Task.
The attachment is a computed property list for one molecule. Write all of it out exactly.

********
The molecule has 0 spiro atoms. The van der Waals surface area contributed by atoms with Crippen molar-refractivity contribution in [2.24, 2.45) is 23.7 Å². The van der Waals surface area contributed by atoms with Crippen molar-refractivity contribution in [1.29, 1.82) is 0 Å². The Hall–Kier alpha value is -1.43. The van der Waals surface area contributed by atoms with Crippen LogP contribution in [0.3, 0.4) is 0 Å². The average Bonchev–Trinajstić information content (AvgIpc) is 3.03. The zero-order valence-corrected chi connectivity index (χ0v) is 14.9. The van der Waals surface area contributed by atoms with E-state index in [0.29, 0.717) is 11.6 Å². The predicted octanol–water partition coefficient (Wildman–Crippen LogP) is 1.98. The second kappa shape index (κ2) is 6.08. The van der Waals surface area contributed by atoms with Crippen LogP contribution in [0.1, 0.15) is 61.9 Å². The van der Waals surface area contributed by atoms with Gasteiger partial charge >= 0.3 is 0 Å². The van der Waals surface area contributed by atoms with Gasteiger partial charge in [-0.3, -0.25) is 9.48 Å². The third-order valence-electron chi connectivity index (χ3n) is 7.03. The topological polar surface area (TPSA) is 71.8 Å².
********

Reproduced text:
The molecule has 0 spiro atoms. The van der Waals surface area contributed by atoms with Crippen molar-refractivity contribution in [2.24, 2.45) is 23.7 Å². The van der Waals surface area contributed by atoms with Crippen molar-refractivity contribution in [1.29, 1.82) is 0 Å². The Hall–Kier alpha value is -1.43. The van der Waals surface area contributed by atoms with Crippen LogP contribution in [0.3, 0.4) is 0 Å². The average Bonchev–Trinajstić information content (AvgIpc) is 3.03. The zero-order valence-corrected chi connectivity index (χ0v) is 14.9. The van der Waals surface area contributed by atoms with E-state index in [0.29, 0.717) is 11.6 Å². The predicted octanol–water partition coefficient (Wildman–Crippen LogP) is 1.98. The second kappa shape index (κ2) is 6.08. The van der Waals surface area contributed by atoms with Crippen LogP contribution in [0.1, 0.15) is 61.9 Å². The van der Waals surface area contributed by atoms with Gasteiger partial charge >= 0.3 is 0 Å². The van der Waals surface area contributed by atoms with Gasteiger partial charge in [-0.3, -0.25) is 9.48 Å². The third-order valence-electron chi connectivity index (χ3n) is 7.03. The topological polar surface area (TPSA) is 71.8 Å².